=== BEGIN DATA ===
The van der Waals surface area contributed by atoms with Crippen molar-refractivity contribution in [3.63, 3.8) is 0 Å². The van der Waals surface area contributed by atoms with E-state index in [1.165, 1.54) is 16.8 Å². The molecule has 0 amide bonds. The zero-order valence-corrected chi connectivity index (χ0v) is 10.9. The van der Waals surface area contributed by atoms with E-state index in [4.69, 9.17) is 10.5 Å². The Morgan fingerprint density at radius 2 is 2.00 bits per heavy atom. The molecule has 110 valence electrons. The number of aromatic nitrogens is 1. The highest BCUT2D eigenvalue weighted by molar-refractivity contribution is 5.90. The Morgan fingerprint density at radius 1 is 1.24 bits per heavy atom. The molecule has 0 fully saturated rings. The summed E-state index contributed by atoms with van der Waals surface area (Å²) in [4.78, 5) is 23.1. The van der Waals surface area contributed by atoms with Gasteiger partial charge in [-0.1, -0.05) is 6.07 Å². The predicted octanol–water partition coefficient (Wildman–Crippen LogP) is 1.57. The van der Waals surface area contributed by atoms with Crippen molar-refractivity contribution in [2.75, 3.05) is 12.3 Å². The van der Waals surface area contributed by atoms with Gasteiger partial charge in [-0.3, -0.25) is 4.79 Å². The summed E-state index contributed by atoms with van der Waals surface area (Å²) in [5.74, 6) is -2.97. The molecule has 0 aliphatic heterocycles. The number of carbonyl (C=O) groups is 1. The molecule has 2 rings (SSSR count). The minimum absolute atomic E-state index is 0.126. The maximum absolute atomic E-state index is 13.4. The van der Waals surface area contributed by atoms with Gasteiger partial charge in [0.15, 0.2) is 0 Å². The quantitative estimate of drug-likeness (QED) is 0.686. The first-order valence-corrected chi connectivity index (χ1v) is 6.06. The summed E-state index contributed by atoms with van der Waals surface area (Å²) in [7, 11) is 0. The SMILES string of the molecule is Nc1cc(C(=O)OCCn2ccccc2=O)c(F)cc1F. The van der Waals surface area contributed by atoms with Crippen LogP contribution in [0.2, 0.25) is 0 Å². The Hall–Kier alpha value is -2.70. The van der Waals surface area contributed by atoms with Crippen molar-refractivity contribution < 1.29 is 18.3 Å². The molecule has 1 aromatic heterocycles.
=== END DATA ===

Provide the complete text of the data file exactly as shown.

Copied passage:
The van der Waals surface area contributed by atoms with Crippen molar-refractivity contribution in [3.63, 3.8) is 0 Å². The van der Waals surface area contributed by atoms with E-state index in [1.165, 1.54) is 16.8 Å². The molecule has 0 amide bonds. The zero-order valence-corrected chi connectivity index (χ0v) is 10.9. The van der Waals surface area contributed by atoms with E-state index in [4.69, 9.17) is 10.5 Å². The Morgan fingerprint density at radius 2 is 2.00 bits per heavy atom. The molecule has 110 valence electrons. The number of aromatic nitrogens is 1. The highest BCUT2D eigenvalue weighted by molar-refractivity contribution is 5.90. The Morgan fingerprint density at radius 1 is 1.24 bits per heavy atom. The molecule has 0 fully saturated rings. The summed E-state index contributed by atoms with van der Waals surface area (Å²) in [4.78, 5) is 23.1. The van der Waals surface area contributed by atoms with Gasteiger partial charge in [-0.1, -0.05) is 6.07 Å². The predicted octanol–water partition coefficient (Wildman–Crippen LogP) is 1.57. The van der Waals surface area contributed by atoms with Crippen molar-refractivity contribution in [2.75, 3.05) is 12.3 Å². The van der Waals surface area contributed by atoms with Gasteiger partial charge in [-0.3, -0.25) is 4.79 Å². The summed E-state index contributed by atoms with van der Waals surface area (Å²) in [5.74, 6) is -2.97. The molecule has 0 aliphatic heterocycles. The number of carbonyl (C=O) groups is 1. The molecule has 2 rings (SSSR count). The minimum absolute atomic E-state index is 0.126. The maximum absolute atomic E-state index is 13.4. The van der Waals surface area contributed by atoms with Gasteiger partial charge in [0.15, 0.2) is 0 Å². The quantitative estimate of drug-likeness (QED) is 0.686. The first-order valence-corrected chi connectivity index (χ1v) is 6.06. The summed E-state index contributed by atoms with van der Waals surface area (Å²) in [7, 11) is 0. The SMILES string of the molecule is Nc1cc(C(=O)OCCn2ccccc2=O)c(F)cc1F. The van der Waals surface area contributed by atoms with Crippen LogP contribution in [0.2, 0.25) is 0 Å². The Hall–Kier alpha value is -2.70. The van der Waals surface area contributed by atoms with Crippen molar-refractivity contribution < 1.29 is 18.3 Å². The molecule has 1 aromatic heterocycles.